So, here goes…I will try to limit my recommendations to 1-2 commentaries per book of NT.
Matthew – I have found Hagner’s WBC to be top-notch in terms of detailed analysis and theological insight. I have not had time to interact with R.T. France’s new NICNT commentary (2007), but I imagine it rivals Hagner.
Mark – I confess that I have not worked much in Mark, but Morna Hooker’s BNTC work has been very useful to me. Also, Craig Evans has done the latter half of Mark for the WBC (2001) and I trust his work is sound and cogent.
Luke – One need not look further than Bock’s work (Baker), though Joel Green’s NICNT (1997) is really impressive theologically as he has done so much research on the meaning of the death and resurrection of Jesus according to the Gospels.
John – I have always been a big fan of Don Carson’s Pillar commentary, but Bauckham is working on the NIGTC which I think will be the one to top them all. For Jewish and Greco-ROman contextual comparison, definitely check out Keener’s two-volume from Hendrickson, but it is probably too expensive to just go out and buy.
Acts – I have long felt that there are no really good works on Acts commentary-wise, partly because we need a good 3-volume commentary that can really dig in and nothing like that has appeared in commentary form. In terms of what is out there, I am quite happy with Witherington (1998) and I like Richard Longenecker’s Expositor’s volume on Acts. I am excitied about Loveday Alexander’s forthcoming commentary, but the Black’s series is not known for length. Nevertheless, I think it will achieve much. [Incidently, I had a chat recently with Steve Walton who is working on the WBC of Acts; he recommended Beverly Gaventa's short commentary on Acts for the Abingdon series as a must-have]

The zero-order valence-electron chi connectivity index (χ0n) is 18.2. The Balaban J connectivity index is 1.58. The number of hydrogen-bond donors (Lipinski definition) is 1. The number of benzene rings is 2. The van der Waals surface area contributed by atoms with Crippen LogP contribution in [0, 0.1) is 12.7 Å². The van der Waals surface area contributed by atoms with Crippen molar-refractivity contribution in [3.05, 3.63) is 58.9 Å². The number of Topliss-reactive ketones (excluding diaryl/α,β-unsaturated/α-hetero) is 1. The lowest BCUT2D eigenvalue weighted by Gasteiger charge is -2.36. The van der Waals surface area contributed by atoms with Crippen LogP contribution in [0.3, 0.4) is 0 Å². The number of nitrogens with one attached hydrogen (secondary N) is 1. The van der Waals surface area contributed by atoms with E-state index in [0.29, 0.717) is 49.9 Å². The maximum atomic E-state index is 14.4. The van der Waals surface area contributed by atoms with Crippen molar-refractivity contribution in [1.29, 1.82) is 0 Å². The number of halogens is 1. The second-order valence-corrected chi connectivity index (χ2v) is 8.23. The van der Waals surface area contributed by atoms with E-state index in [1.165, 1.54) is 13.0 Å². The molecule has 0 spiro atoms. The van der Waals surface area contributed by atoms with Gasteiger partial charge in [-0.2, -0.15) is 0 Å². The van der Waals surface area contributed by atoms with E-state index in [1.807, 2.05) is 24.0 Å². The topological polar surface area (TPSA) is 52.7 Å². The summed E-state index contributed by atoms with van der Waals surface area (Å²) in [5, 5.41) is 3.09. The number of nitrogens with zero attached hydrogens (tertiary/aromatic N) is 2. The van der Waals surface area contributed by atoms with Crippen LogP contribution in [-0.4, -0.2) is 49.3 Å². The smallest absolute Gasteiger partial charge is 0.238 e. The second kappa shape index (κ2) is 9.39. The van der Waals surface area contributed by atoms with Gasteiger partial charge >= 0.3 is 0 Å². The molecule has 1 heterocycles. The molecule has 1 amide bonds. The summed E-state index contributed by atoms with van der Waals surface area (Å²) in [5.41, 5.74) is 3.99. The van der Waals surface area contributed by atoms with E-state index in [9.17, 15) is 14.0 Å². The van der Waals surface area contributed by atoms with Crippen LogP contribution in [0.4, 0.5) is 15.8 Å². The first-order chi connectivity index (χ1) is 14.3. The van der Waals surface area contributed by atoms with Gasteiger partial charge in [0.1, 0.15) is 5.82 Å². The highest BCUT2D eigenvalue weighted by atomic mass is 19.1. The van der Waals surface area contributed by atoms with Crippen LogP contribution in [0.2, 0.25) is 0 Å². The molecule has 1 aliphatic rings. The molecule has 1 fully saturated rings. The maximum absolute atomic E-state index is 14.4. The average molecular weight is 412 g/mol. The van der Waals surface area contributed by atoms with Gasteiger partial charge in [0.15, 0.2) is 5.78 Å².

Romans – Dear me, this is tough. Despite the protest of some, I think Dunn has offered a great lengthy detailed study that is all around sane and worthwhile even for those hesitant about the New Perspective. To balance Dunn out, perhaps Moo is useful. Of course you should make a trip to the library to consult Barth, Kasemann, Wright, Barrett, and Jewett.
1 Corinthians – hands down Gordon Fee (NICNT). To supplement theologically Richard Hays (Interpretation) and Thiselton (NIGTC) who also will give great history of interpretation and hermeneutical issues.
2 Corinthians – here, as with Acts, I think we are still awaiting a magisterial commentary. In terms of what is out there, Murray Harris (NIGTC) and Hafemann (NIVAC) make the greatest contributions all around. I wish someone in the apocalyptic-interpretation-of-Paul family (Lou Martyn, Doug Campbell, John Barclay, Beverly Gaventa, Charles Cousar, etc…) would write a good commentary on 2 Cor. because of how one deals with the language of death in the earlier chapters. Oh well. Make due with Harris and Hafemann… BTW – David deSilva will be working on 2 Corinthians for a new series and that should be quite useful.
Galatians – For detailed exegesis I would probably consult R. Longenecker (WBC), but he does not interact with the New Perspective much. Actually, Richard Hays has a Galatians commentary in the New Interpreter’s Bible Series (Vol. 11) which is not detailed, but really excellent on theological interpretation. I look forward (long down the road) to NT Wright’s Two Horizons commentary.
Ephesians – Here Andrew Lincoln (WBC) and Peter O’Brien (Pillar) are especially good. IF I could only get one, I would go for WBC. We expect an NIGTC volume eventually from Max Turner – that will set a new standard, I think!
Philippians – There are so many good commentaries here. I would say I am repeatedly drawn to Fee (NICNT), but for a briefer guide try Bockmuehl (Black’s). On theological interpretation, definitely interact with Stephen Fowl (Two Horizons).